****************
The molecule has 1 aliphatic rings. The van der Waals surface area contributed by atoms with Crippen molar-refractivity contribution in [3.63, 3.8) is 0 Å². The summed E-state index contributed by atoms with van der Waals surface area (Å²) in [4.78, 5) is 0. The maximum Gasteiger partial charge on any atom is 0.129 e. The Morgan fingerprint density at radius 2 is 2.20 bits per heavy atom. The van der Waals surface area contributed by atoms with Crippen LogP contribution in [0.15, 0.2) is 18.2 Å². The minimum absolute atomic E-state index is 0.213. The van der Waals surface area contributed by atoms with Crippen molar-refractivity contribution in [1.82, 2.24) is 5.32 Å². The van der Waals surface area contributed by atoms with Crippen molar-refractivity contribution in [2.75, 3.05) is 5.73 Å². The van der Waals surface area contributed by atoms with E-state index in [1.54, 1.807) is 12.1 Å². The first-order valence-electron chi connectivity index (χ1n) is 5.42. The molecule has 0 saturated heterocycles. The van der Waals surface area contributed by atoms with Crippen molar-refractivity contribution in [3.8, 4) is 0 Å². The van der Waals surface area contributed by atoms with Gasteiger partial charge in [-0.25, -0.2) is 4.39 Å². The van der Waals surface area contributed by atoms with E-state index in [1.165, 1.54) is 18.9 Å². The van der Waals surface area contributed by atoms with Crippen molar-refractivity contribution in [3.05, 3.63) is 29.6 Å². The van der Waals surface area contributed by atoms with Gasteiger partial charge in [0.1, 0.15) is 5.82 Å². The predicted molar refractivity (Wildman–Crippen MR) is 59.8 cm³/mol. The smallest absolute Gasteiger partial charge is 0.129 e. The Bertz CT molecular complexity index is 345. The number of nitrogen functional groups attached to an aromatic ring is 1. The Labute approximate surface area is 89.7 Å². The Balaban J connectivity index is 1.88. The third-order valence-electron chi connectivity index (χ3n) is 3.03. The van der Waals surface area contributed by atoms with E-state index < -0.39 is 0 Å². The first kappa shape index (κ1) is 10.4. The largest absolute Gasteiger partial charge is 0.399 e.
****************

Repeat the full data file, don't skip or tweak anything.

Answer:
The molecule has 1 aliphatic rings. The van der Waals surface area contributed by atoms with Crippen molar-refractivity contribution in [3.63, 3.8) is 0 Å². The summed E-state index contributed by atoms with van der Waals surface area (Å²) in [4.78, 5) is 0. The maximum Gasteiger partial charge on any atom is 0.129 e. The Morgan fingerprint density at radius 2 is 2.20 bits per heavy atom. The van der Waals surface area contributed by atoms with Crippen LogP contribution in [0.15, 0.2) is 18.2 Å². The minimum absolute atomic E-state index is 0.213. The van der Waals surface area contributed by atoms with Crippen molar-refractivity contribution in [1.82, 2.24) is 5.32 Å². The van der Waals surface area contributed by atoms with Crippen molar-refractivity contribution in [2.75, 3.05) is 5.73 Å². The van der Waals surface area contributed by atoms with E-state index in [1.54, 1.807) is 12.1 Å². The first-order valence-electron chi connectivity index (χ1n) is 5.42. The molecule has 0 saturated heterocycles. The van der Waals surface area contributed by atoms with Crippen molar-refractivity contribution in [3.8, 4) is 0 Å². The van der Waals surface area contributed by atoms with Gasteiger partial charge in [-0.25, -0.2) is 4.39 Å². The van der Waals surface area contributed by atoms with E-state index in [1.165, 1.54) is 18.9 Å². The van der Waals surface area contributed by atoms with Crippen molar-refractivity contribution in [3.05, 3.63) is 29.6 Å². The van der Waals surface area contributed by atoms with Gasteiger partial charge in [0.1, 0.15) is 5.82 Å². The predicted molar refractivity (Wildman–Crippen MR) is 59.8 cm³/mol. The smallest absolute Gasteiger partial charge is 0.129 e. The Bertz CT molecular complexity index is 345. The number of nitrogen functional groups attached to an aromatic ring is 1. The Labute approximate surface area is 89.7 Å². The Balaban J connectivity index is 1.88. The third-order valence-electron chi connectivity index (χ3n) is 3.03. The van der Waals surface area contributed by atoms with E-state index < -0.39 is 0 Å². The first kappa shape index (κ1) is 10.4. The largest absolute Gasteiger partial charge is 0.399 e.